Archive

September 10th, 2016

National parks offer opportunity to next president

    The next U.S. president will face the challenge of bringing two parties together following a polarizing election campaign and years of partisan gridlock. It will be no easy task, but small victories are possible to achieve quickly, and our national parks offer a golden opportunity for the next president and Congress to get off on the right foot.

    The National Park Service just celebrated its 100th birthday last month. Democrats and Republicans alike extolled the virtues of our parks, which are in blue and red states, rural areas and big cities. But despite strong bipartisan public support, the parks are in trouble. They face two major challenges that both parties -- and the National Park Service itself -- have failed to address for too long.

    The first is funding. In 2015, the NPS employed fewer people than it did in 2000, even though Congress created more than two dozen new national parks and monuments during that time and the number of visitors increased by 21 million. The parks also face a $12 billion backlog in repairs. As many visitors can attest, roads and other critical infrastructure are crumbling, trails need maintenance, and facilities are neglected.

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Marijuana could replace tobacco as sin-tax jackpot

    Is marijuana the new sin-tax gusher for the states? It sure looks that way.

    In November, voters in five states will decide on whether to allow recreational use of the drug, while citizens in four other states have the option of legalizing medical marijuana.

    Unlike the fierce battles of the past over decriminalization, resistance by governors, law-enforcement groups and state medical associations is down (though not entirely gone). The ability to collect mountains of new taxes could be a reason, judging from the experience of Colorado, where voters approved medical marijuana in 2000 and legalized its recreational use in 2012.

    For the fiscal year ending June 30, Colorado collected $157 million in marijuana taxes, licenses and fees, up 53 percent from a year earlier and almost four times what it has collected in alcohol excise taxes this year. Thanks to marijuana smokers, Colorado's public schools will receive $42 million, and local governments will get $10 million of the amount collected.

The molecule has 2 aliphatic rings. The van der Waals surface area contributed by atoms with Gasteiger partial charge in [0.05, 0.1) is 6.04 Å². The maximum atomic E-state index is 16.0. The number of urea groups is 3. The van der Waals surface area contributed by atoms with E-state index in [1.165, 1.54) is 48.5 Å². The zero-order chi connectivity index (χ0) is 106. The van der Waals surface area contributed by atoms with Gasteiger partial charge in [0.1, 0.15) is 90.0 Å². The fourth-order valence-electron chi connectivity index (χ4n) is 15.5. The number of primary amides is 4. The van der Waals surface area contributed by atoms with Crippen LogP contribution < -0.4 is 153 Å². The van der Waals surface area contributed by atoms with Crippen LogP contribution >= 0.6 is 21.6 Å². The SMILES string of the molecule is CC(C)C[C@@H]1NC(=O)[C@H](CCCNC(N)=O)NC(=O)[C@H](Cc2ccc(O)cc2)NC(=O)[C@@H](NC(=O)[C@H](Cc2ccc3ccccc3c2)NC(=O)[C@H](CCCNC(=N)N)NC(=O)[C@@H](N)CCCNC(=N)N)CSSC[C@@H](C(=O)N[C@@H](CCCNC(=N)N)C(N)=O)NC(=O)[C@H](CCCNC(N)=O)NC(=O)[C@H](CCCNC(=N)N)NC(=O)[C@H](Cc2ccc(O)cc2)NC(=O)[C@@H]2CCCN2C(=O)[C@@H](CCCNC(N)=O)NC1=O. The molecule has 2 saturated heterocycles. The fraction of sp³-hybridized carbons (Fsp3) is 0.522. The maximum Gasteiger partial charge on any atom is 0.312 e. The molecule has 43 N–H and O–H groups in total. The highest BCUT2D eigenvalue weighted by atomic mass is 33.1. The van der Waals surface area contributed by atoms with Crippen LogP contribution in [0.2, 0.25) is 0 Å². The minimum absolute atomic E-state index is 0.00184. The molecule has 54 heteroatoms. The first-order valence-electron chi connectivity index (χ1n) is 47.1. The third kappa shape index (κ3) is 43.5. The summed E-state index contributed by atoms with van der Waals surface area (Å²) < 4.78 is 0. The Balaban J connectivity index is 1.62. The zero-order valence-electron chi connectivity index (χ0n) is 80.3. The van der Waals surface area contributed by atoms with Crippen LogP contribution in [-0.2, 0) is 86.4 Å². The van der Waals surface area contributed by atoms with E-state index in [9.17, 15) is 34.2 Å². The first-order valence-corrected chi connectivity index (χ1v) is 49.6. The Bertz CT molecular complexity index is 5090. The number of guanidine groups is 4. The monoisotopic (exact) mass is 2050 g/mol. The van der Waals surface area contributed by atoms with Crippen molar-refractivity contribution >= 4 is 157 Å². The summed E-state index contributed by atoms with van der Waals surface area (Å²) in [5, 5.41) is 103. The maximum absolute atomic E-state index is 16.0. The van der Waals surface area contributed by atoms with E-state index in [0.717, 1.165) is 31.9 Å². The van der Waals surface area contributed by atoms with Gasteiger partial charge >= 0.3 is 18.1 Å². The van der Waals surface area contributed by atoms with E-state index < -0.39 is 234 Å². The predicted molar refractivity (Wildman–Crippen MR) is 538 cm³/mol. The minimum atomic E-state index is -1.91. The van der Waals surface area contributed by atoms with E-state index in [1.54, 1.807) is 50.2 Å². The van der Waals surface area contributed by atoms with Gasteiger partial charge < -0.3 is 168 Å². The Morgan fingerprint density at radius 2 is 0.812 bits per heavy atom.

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September 9th

Elites Neglect Veterans

    At a special presidential forum on Wednesday night, Hillary Clinton and Donald Trump will appear back-to-back, take questions from military veterans and talk about how our country treats them.

    Wick Sloane’s complaint probably won’t come up, but I wish it would.

    Sloane teaches at Bunker Hill Community College in Boston, and eight years ago, after discovering veterans among his students, he reached out to officials at his own alma maters, Williams College and Yale University, for any guidance they might have about working with this particular group.

    “They were bewildered,” he told me, because they’d had so little contact with veterans.

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Don't trust the polls, trust their average

    Yes, it's time for a back-to-school refresher class on how to read the presidential polls, which at this point are good indications of what will happen in November.

    First assignment: What to make of the CNN poll released Tuesday morning showing Donald Trump coming out on top, by two percentage points, over Hillary Clinton among likely voters.

    You've heard it a million times from me and others (such as political scientist Matthew Dickinson and number-cruncher Harry Enten): Look at the polling averages, not individual surveys.

    As Greg Sargent at the Plum Line explained it:

    "Surprising poll results can either be outliers, or can reflect statistical noise or short term fluctuations. Fortunately, we have a remedy for this: The polling averages, which have massive samples that cover longer periods of time and help screen out the noise. Depending on who is doing the averaging, Clinton is up by three (The Upshot), four (Real Clear Politics), or five (Huffpollster)."

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Cashing in on presidential prestige

    The president, as he prepared to leave office, was dead broke. So broke, in fact, that he had to take out a loan to get him through the transition. Bill Clinton in 2001? No, Harry Truman in 1953 -- and the resemblance ends there.

    Back then, although Truman had only a monthly Army pension of $112.56, he was adamant about not employing his presidential service to cash in. As biographer David McCullough relates, Truman turned down a new Toyota; a Miami real-estate development company's offer of "not less than $100,000" to come on board; an array of consulting gigs.

     "I could never lend myself to any transaction, however respectable, that would commercialize on the prestige and dignity of the office of the presidency," Truman later wrote.

    Those were the days -- and even then they weren't, entirely. Months after leaving office, Truman sold the rights to his memoirs to Life magazine for $600,000 -- the equivalent of more than $5 million today.

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Why Hillary Clinton's perceived corruption seems to echo louder than Donald Trump's actual corruption.